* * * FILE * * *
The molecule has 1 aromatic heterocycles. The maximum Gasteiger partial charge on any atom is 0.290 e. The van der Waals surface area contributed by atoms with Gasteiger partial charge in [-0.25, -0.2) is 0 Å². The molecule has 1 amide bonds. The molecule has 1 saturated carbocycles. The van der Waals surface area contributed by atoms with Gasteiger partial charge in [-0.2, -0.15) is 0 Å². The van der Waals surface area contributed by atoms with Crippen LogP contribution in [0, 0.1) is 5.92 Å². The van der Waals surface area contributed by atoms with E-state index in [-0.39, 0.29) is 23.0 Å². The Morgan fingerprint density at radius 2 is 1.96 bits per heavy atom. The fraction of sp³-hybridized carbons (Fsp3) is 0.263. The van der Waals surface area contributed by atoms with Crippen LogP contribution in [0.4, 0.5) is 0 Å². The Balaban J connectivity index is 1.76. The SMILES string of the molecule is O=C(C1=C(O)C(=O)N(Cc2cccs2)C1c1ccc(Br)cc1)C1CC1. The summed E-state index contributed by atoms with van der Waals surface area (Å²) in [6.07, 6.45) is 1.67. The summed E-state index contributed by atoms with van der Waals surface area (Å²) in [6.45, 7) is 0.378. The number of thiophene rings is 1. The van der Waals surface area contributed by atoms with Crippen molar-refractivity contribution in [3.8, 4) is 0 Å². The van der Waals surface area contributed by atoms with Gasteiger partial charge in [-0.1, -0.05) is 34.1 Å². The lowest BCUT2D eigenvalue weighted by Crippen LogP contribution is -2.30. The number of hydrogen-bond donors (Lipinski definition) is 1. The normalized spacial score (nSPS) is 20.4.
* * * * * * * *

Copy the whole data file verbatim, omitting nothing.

The molecule has 1 aromatic heterocycles. The maximum Gasteiger partial charge on any atom is 0.290 e. The van der Waals surface area contributed by atoms with Gasteiger partial charge in [-0.25, -0.2) is 0 Å². The molecule has 1 amide bonds. The molecule has 1 saturated carbocycles. The van der Waals surface area contributed by atoms with Gasteiger partial charge in [-0.2, -0.15) is 0 Å². The van der Waals surface area contributed by atoms with Crippen LogP contribution in [0, 0.1) is 5.92 Å². The van der Waals surface area contributed by atoms with E-state index in [-0.39, 0.29) is 23.0 Å². The Morgan fingerprint density at radius 2 is 1.96 bits per heavy atom. The fraction of sp³-hybridized carbons (Fsp3) is 0.263. The van der Waals surface area contributed by atoms with Crippen LogP contribution in [0.4, 0.5) is 0 Å². The Balaban J connectivity index is 1.76. The SMILES string of the molecule is O=C(C1=C(O)C(=O)N(Cc2cccs2)C1c1ccc(Br)cc1)C1CC1. The summed E-state index contributed by atoms with van der Waals surface area (Å²) in [6.07, 6.45) is 1.67. The summed E-state index contributed by atoms with van der Waals surface area (Å²) in [6.45, 7) is 0.378. The number of thiophene rings is 1. The van der Waals surface area contributed by atoms with Crippen molar-refractivity contribution in [3.8, 4) is 0 Å². The van der Waals surface area contributed by atoms with Gasteiger partial charge in [-0.1, -0.05) is 34.1 Å². The lowest BCUT2D eigenvalue weighted by Crippen LogP contribution is -2.30. The number of hydrogen-bond donors (Lipinski definition) is 1. The normalized spacial score (nSPS) is 20.4.